The Eastern Grey Kangaroo
The eastern grey kangaroo (Macropus giganteus) is a marsupial found in southern and eastern Australia, with a population of several million. It is also known as the great grey kangaroo and the Forester kangaroo. Although a big eastern grey male typically masses around 66 kg (weight 145 lb.) and stands almost 2 m (6.6 ft.) tall, the scientific name, Macropus giganteus (gigantic large-foot), is misleading: the red kangaroo of the semi-arid inland is larger, weighing up to 90 kg.
The Eastern grey kangaroo is the second largest and heaviest living marsupial and native land mammal in Australia. An adult male will commonly weigh around 50 to 66 kg (110 to 146 lb) whereas females commonly weigh around 17 to 40 kg (37 to 88 lb). Large males of this species are more heavily built and muscled than the lankier Red Kangaroo and can occasionally exceed normal dimensions.
Like all kangaroos, it is mainly nocturnal and crepuscular, and is mostly seen early in the morning, or as the light starts to fade in the evening. In the middle of the day, kangaroos rest in the cover of the woodlands and eat there but then come out in the open to feed on the grasslands in large numbers. The eastern grey kangaroo is predominantly a grazer, eating a wide variety of grasses, whereas some other species (e.g. the red kangaroo) include significant amounts of shrubs in the diet.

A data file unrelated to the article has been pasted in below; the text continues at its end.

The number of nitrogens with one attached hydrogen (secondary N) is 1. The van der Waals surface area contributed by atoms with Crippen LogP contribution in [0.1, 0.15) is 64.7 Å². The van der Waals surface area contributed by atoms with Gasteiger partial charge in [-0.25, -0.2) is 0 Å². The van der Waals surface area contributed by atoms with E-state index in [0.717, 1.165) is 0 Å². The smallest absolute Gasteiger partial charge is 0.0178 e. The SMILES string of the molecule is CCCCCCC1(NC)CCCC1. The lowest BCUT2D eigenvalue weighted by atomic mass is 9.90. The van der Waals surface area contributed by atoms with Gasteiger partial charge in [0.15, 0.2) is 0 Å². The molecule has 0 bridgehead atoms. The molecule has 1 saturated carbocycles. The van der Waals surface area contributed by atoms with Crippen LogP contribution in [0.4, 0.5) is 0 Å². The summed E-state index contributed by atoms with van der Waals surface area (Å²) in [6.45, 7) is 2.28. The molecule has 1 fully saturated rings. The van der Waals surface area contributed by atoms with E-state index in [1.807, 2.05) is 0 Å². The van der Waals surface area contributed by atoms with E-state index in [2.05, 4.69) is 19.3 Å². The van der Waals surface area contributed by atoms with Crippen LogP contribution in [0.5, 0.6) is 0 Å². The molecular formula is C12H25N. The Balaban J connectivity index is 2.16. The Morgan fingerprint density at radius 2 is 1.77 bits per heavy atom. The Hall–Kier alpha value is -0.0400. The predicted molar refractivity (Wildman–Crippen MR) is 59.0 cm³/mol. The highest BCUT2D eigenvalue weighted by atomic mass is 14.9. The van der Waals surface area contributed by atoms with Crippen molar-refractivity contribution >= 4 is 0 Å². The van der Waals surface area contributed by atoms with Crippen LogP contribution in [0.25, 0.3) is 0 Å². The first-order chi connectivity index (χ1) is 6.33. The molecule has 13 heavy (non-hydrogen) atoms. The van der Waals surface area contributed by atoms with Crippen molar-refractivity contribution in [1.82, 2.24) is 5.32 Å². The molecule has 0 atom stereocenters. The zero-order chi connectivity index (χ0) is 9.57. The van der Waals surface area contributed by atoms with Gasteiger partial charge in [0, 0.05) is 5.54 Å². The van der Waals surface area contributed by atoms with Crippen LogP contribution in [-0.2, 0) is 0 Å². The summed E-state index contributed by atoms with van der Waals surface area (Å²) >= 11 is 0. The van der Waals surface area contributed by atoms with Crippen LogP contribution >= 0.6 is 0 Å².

Eastern grey kangaroos are gregarious and form open-membership groups. The groups are made up of 2-3 females and their offspring with the same number of males of which one is dominant. They exist in a dominance hierarchy and the dominant individuals gain access to better sources of food and areas of shade. However, kangaroos are not territorial and usually fight only when females are in estrous.
Females may form strong kinship bonds with their female relatives. Females with living female relatives have a greater chance of reproducing. Most kangaroo births occur during the summer. Eastern grey kangaroos are obligate breeders in that they can only reproduce in one kind of habitat.
The female kangaroo is usually permanently pregnant, except on the day she gives birth; however, she has the ability to freeze the development of an embryo until the previous joey is able to leave the pouch. This is known as diapause, and will occur in times of drought and in areas with poor food sources. The composition of the milk produced by the mother varies according to the needs of the joey. In addition, the mother is able to produce two different kinds of milk simultaneously for the newborn and the older joey still in the pouch.
Unusually, during a dry period, males will not produce sperm, and females will only conceive if there has been enough rain to produce a large quantity of green vegetation. Females take care of the young without any assistance from the males. The joeys are heavily reliant on their mothers for about 550 days which is when it is weaned. Females sexually mature between 17 and 28 months while males mature at around 25 months.